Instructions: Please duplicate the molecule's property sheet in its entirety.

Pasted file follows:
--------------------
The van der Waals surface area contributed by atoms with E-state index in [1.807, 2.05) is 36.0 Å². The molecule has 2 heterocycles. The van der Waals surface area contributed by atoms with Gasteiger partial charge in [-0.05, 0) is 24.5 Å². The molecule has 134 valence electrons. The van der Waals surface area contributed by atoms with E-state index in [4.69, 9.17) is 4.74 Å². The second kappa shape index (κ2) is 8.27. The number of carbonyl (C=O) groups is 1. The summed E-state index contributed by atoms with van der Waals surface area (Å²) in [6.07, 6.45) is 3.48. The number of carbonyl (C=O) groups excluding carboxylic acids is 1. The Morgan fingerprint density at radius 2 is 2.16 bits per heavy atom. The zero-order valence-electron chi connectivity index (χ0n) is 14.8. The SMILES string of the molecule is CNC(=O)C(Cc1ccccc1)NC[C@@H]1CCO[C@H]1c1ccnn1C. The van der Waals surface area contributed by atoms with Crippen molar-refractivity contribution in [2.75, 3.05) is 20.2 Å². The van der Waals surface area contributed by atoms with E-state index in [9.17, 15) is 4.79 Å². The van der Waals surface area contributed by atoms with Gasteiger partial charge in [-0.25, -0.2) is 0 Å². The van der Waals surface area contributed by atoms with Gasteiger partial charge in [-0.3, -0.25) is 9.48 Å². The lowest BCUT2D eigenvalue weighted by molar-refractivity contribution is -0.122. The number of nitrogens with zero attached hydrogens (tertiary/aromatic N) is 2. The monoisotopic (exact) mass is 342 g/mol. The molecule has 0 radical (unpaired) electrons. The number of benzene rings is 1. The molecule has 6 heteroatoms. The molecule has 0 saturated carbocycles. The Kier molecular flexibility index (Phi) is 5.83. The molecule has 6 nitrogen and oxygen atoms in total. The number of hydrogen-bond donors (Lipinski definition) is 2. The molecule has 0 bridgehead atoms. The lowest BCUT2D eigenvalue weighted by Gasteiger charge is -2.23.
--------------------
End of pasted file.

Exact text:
The van der Waals surface area contributed by atoms with E-state index in [1.807, 2.05) is 36.0 Å². The molecule has 2 heterocycles. The van der Waals surface area contributed by atoms with Gasteiger partial charge in [-0.05, 0) is 24.5 Å². The molecule has 134 valence electrons. The van der Waals surface area contributed by atoms with E-state index in [4.69, 9.17) is 4.74 Å². The second kappa shape index (κ2) is 8.27. The number of carbonyl (C=O) groups is 1. The summed E-state index contributed by atoms with van der Waals surface area (Å²) in [6.07, 6.45) is 3.48. The number of carbonyl (C=O) groups excluding carboxylic acids is 1. The Morgan fingerprint density at radius 2 is 2.16 bits per heavy atom. The zero-order valence-electron chi connectivity index (χ0n) is 14.8. The SMILES string of the molecule is CNC(=O)C(Cc1ccccc1)NC[C@@H]1CCO[C@H]1c1ccnn1C. The van der Waals surface area contributed by atoms with Crippen molar-refractivity contribution in [2.75, 3.05) is 20.2 Å². The van der Waals surface area contributed by atoms with E-state index in [9.17, 15) is 4.79 Å². The van der Waals surface area contributed by atoms with Gasteiger partial charge in [-0.25, -0.2) is 0 Å². The van der Waals surface area contributed by atoms with Gasteiger partial charge in [-0.3, -0.25) is 9.48 Å². The lowest BCUT2D eigenvalue weighted by molar-refractivity contribution is -0.122. The number of nitrogens with zero attached hydrogens (tertiary/aromatic N) is 2. The monoisotopic (exact) mass is 342 g/mol. The molecule has 0 radical (unpaired) electrons. The number of benzene rings is 1. The molecule has 6 heteroatoms. The molecule has 0 saturated carbocycles. The Kier molecular flexibility index (Phi) is 5.83. The molecule has 6 nitrogen and oxygen atoms in total. The number of hydrogen-bond donors (Lipinski definition) is 2. The molecule has 0 bridgehead atoms. The lowest BCUT2D eigenvalue weighted by Gasteiger charge is -2.23.